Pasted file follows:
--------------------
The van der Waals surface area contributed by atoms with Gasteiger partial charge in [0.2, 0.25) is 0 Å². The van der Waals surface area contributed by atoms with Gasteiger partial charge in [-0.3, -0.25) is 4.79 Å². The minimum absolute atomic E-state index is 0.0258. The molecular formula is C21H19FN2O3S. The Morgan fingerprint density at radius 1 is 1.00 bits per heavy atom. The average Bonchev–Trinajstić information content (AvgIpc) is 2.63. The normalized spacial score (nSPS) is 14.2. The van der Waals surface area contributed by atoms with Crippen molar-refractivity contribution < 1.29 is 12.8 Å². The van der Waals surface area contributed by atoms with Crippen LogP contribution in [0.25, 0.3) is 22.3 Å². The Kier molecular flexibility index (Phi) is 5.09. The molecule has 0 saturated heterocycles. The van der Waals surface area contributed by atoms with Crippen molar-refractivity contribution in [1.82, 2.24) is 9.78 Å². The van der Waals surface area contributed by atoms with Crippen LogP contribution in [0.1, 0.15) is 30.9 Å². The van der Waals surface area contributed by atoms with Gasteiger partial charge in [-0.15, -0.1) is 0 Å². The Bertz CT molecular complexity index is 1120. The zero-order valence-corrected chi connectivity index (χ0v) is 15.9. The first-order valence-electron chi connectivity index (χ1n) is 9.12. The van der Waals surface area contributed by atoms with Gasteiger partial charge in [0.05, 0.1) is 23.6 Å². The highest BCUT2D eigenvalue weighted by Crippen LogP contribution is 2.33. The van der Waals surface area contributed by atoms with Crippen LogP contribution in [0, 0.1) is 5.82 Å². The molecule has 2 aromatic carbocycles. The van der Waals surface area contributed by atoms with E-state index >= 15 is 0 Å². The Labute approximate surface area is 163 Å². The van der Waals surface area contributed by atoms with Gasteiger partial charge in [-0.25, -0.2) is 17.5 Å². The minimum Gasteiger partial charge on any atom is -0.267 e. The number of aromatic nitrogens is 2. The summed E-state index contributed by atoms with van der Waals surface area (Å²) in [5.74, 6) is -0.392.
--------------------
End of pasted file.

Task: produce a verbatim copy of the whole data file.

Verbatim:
The van der Waals surface area contributed by atoms with Gasteiger partial charge in [0.2, 0.25) is 0 Å². The van der Waals surface area contributed by atoms with Gasteiger partial charge in [-0.3, -0.25) is 4.79 Å². The minimum absolute atomic E-state index is 0.0258. The molecular formula is C21H19FN2O3S. The Morgan fingerprint density at radius 1 is 1.00 bits per heavy atom. The average Bonchev–Trinajstić information content (AvgIpc) is 2.63. The normalized spacial score (nSPS) is 14.2. The van der Waals surface area contributed by atoms with Crippen molar-refractivity contribution < 1.29 is 12.8 Å². The van der Waals surface area contributed by atoms with Crippen LogP contribution in [0.25, 0.3) is 22.3 Å². The Kier molecular flexibility index (Phi) is 5.09. The molecule has 0 saturated heterocycles. The van der Waals surface area contributed by atoms with Crippen molar-refractivity contribution in [1.82, 2.24) is 9.78 Å². The van der Waals surface area contributed by atoms with Crippen LogP contribution in [0.1, 0.15) is 30.9 Å². The van der Waals surface area contributed by atoms with Gasteiger partial charge in [-0.15, -0.1) is 0 Å². The Bertz CT molecular complexity index is 1120. The zero-order valence-corrected chi connectivity index (χ0v) is 15.9. The first-order valence-electron chi connectivity index (χ1n) is 9.12. The van der Waals surface area contributed by atoms with Gasteiger partial charge in [0.05, 0.1) is 23.6 Å². The highest BCUT2D eigenvalue weighted by Crippen LogP contribution is 2.33. The van der Waals surface area contributed by atoms with Crippen LogP contribution in [0, 0.1) is 5.82 Å². The molecule has 2 aromatic carbocycles. The van der Waals surface area contributed by atoms with E-state index >= 15 is 0 Å². The Labute approximate surface area is 163 Å². The van der Waals surface area contributed by atoms with Gasteiger partial charge in [-0.25, -0.2) is 17.5 Å². The minimum Gasteiger partial charge on any atom is -0.267 e. The number of aromatic nitrogens is 2. The summed E-state index contributed by atoms with van der Waals surface area (Å²) in [5.74, 6) is -0.392.